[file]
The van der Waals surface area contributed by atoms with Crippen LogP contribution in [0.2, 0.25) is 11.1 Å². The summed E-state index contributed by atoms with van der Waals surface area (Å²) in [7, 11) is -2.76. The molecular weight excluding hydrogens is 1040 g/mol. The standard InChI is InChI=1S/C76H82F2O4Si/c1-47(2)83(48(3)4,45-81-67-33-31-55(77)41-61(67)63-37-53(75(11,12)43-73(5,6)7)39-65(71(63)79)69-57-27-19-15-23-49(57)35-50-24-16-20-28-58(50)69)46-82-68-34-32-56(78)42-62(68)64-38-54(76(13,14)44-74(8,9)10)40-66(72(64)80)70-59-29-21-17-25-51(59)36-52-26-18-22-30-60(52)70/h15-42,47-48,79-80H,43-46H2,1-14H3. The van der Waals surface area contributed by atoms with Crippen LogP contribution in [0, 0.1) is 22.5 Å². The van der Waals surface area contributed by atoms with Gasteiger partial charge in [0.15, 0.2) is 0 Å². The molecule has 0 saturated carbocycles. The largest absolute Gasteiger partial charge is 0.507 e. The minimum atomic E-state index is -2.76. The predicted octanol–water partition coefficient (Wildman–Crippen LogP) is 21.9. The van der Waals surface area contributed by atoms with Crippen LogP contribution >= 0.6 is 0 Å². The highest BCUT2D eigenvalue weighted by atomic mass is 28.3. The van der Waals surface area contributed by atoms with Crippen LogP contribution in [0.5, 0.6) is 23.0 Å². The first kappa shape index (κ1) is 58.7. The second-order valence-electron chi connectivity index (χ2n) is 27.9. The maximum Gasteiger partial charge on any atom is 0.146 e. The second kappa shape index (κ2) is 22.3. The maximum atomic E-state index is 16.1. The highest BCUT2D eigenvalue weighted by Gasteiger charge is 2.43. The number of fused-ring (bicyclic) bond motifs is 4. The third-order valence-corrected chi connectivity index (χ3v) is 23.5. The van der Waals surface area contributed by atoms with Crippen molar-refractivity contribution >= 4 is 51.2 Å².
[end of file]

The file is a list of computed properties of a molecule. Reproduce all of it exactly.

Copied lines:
The van der Waals surface area contributed by atoms with Crippen LogP contribution in [0.2, 0.25) is 11.1 Å². The summed E-state index contributed by atoms with van der Waals surface area (Å²) in [7, 11) is -2.76. The molecular weight excluding hydrogens is 1040 g/mol. The standard InChI is InChI=1S/C76H82F2O4Si/c1-47(2)83(48(3)4,45-81-67-33-31-55(77)41-61(67)63-37-53(75(11,12)43-73(5,6)7)39-65(71(63)79)69-57-27-19-15-23-49(57)35-50-24-16-20-28-58(50)69)46-82-68-34-32-56(78)42-62(68)64-38-54(76(13,14)44-74(8,9)10)40-66(72(64)80)70-59-29-21-17-25-51(59)36-52-26-18-22-30-60(52)70/h15-42,47-48,79-80H,43-46H2,1-14H3. The van der Waals surface area contributed by atoms with Crippen LogP contribution in [0, 0.1) is 22.5 Å². The van der Waals surface area contributed by atoms with Gasteiger partial charge in [0.15, 0.2) is 0 Å². The molecule has 0 saturated carbocycles. The largest absolute Gasteiger partial charge is 0.507 e. The minimum atomic E-state index is -2.76. The predicted octanol–water partition coefficient (Wildman–Crippen LogP) is 21.9. The van der Waals surface area contributed by atoms with Crippen LogP contribution >= 0.6 is 0 Å². The highest BCUT2D eigenvalue weighted by atomic mass is 28.3. The van der Waals surface area contributed by atoms with Crippen LogP contribution in [0.5, 0.6) is 23.0 Å². The first kappa shape index (κ1) is 58.7. The second-order valence-electron chi connectivity index (χ2n) is 27.9. The maximum Gasteiger partial charge on any atom is 0.146 e. The second kappa shape index (κ2) is 22.3. The maximum atomic E-state index is 16.1. The highest BCUT2D eigenvalue weighted by Gasteiger charge is 2.43. The number of fused-ring (bicyclic) bond motifs is 4. The third-order valence-corrected chi connectivity index (χ3v) is 23.5. The van der Waals surface area contributed by atoms with Crippen molar-refractivity contribution >= 4 is 51.2 Å².